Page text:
Motion what, now?
Though there is a specific kind of experience that lies at the core of our industry as what is the heart of soul of what we perceive video games as, by its very nature, this industry is also one that is, at least outwardly, constantly morphing into new things, trying new stuff, experimenting with new technologies. While many of these manage to stick around and actually become staples of the industry, others do not. These fads might seem like they’re excellent ideas at first – many might even call these the “future of gaming” for some time – but ultimately, things fall back into their normal order, and it turns out that these fads were just that- fads.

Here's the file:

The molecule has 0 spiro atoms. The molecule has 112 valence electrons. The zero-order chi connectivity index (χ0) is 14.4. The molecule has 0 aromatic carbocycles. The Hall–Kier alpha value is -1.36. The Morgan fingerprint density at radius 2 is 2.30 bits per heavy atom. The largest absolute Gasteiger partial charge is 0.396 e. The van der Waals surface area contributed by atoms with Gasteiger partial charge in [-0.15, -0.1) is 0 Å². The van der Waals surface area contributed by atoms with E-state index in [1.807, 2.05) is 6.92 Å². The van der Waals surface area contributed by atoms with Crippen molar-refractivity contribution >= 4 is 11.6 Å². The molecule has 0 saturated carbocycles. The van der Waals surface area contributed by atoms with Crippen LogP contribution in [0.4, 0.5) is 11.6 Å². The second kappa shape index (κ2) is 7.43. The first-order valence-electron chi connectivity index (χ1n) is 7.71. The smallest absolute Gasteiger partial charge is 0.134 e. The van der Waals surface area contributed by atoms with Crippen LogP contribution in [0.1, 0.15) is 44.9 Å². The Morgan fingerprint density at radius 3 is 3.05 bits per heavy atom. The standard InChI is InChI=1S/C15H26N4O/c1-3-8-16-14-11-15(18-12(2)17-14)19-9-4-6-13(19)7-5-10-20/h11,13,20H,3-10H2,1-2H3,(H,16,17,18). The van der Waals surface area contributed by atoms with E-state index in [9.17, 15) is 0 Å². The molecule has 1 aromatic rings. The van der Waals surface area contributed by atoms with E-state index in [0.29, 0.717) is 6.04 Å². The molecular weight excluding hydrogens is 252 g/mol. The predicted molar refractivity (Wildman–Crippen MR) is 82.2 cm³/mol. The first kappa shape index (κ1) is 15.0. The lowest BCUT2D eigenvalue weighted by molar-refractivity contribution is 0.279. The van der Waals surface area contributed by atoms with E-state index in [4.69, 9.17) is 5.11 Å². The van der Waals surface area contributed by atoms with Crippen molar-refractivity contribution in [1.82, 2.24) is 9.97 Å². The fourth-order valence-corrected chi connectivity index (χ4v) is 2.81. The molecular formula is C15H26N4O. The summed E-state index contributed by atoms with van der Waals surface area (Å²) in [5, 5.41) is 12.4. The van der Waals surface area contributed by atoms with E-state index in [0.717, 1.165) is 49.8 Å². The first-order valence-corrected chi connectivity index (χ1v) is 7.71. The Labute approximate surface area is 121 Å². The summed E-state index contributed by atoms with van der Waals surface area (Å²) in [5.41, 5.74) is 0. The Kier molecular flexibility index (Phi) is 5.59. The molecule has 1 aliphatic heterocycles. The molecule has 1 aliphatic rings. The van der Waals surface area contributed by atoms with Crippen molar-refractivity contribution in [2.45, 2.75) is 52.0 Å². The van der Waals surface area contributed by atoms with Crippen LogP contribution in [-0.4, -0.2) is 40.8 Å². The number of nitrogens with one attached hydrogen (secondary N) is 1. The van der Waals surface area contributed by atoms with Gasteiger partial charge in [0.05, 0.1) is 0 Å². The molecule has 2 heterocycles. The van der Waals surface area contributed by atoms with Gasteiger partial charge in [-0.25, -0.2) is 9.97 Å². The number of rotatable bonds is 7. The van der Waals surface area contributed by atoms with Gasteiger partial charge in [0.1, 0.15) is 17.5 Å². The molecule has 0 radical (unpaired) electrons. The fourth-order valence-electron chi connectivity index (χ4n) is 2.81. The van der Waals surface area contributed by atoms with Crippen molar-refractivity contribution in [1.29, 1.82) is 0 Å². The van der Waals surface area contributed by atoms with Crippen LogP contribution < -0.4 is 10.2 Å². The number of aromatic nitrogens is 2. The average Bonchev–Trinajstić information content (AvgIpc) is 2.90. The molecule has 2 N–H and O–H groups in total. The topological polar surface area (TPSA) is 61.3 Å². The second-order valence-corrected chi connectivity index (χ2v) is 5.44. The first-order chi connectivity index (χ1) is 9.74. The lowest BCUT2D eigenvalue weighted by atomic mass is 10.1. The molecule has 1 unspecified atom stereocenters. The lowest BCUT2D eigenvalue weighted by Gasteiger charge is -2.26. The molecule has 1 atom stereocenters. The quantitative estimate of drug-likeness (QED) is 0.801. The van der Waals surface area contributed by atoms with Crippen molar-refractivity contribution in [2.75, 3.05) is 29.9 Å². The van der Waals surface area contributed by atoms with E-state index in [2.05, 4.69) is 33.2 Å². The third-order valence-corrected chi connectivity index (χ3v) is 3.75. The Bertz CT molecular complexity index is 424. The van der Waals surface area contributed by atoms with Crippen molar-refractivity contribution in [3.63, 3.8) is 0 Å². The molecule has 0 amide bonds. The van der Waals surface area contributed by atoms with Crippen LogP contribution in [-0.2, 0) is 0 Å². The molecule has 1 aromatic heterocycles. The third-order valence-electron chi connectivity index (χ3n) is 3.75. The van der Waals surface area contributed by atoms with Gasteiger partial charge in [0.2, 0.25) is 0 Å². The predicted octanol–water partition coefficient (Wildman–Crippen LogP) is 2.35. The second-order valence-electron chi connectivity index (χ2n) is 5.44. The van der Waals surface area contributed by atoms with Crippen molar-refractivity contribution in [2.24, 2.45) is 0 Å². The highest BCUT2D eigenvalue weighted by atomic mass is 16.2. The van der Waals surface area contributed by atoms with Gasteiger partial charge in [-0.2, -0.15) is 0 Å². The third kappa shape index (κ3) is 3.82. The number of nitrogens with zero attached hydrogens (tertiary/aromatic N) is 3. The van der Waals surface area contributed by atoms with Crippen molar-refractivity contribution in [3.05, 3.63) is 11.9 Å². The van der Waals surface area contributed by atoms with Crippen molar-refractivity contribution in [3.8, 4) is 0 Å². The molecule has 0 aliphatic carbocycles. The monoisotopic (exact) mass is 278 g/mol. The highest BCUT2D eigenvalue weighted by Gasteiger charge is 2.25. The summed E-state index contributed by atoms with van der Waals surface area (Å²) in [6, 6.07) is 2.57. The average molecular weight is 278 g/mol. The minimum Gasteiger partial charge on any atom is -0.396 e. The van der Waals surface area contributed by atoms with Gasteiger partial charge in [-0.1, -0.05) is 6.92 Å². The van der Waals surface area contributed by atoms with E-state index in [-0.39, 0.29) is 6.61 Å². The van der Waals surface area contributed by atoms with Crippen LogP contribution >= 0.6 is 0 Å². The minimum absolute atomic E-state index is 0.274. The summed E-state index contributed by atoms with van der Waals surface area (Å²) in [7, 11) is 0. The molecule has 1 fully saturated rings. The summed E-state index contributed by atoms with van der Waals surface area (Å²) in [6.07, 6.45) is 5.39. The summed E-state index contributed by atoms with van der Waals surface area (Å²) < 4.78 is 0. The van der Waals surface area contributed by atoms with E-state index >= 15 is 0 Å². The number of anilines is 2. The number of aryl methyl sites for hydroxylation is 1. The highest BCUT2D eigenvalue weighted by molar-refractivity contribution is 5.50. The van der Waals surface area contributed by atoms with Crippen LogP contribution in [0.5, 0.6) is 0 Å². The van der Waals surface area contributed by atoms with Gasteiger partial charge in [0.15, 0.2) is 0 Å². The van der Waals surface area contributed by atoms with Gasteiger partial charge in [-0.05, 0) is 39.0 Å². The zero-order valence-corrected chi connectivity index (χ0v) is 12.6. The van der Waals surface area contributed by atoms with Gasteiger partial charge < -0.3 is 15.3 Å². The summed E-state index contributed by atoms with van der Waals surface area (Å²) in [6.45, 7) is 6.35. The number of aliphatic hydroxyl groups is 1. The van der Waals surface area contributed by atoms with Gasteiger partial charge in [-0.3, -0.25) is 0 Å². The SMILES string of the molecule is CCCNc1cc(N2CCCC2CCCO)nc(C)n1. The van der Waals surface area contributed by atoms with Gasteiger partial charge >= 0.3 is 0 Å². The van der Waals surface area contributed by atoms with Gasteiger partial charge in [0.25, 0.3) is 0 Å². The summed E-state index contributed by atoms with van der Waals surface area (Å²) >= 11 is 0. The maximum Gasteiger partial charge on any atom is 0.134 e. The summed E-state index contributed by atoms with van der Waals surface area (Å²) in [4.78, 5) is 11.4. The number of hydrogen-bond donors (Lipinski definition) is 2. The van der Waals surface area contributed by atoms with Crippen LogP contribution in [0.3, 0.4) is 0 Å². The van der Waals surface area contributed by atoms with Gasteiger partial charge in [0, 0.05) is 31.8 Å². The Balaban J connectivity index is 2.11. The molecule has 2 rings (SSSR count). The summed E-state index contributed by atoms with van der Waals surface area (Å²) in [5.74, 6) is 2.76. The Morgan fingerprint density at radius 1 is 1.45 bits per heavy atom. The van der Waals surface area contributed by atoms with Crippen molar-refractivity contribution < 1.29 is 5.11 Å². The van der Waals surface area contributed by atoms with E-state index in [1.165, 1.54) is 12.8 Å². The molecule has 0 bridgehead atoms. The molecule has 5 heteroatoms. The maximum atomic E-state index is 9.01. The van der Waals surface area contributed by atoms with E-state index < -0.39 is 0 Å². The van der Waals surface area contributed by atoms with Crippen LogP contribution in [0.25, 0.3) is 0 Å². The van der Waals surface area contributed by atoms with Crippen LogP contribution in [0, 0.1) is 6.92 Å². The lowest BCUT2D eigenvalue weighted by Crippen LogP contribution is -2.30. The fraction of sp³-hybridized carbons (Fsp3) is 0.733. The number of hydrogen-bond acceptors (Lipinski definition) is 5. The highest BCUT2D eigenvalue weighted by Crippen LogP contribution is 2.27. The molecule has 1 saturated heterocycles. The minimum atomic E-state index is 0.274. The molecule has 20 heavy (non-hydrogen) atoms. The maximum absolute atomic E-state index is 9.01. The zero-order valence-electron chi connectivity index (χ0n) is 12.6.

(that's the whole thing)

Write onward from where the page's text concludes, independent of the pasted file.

Nintendo has been the originator of what are today some of the most fundamental control inputs, the prime example being analog sticks. Another type of controllers they pioneered in gaming was motion controls, which was brought about with the Wii. At first, it truly did seem like the future of gaming. The possibilities were endless, especially it tech was properly improved to capture 1:1 movements (which it was, with the Wii Remote + and the PS Move, but it still didn’t work out all too well). Ultimately, though, as it turned out, motion controls were just another phase. Sure, they’ve still managed to stick around even today, in some form of another, but as time went on, most people came to realize that while shovelware titles chose to experiment with motion controls, more traditional, hardcore gaming experiences chose to stick with regular controllers. Have motion controls replaced traditional controllers the way we thought they would? Definitely not.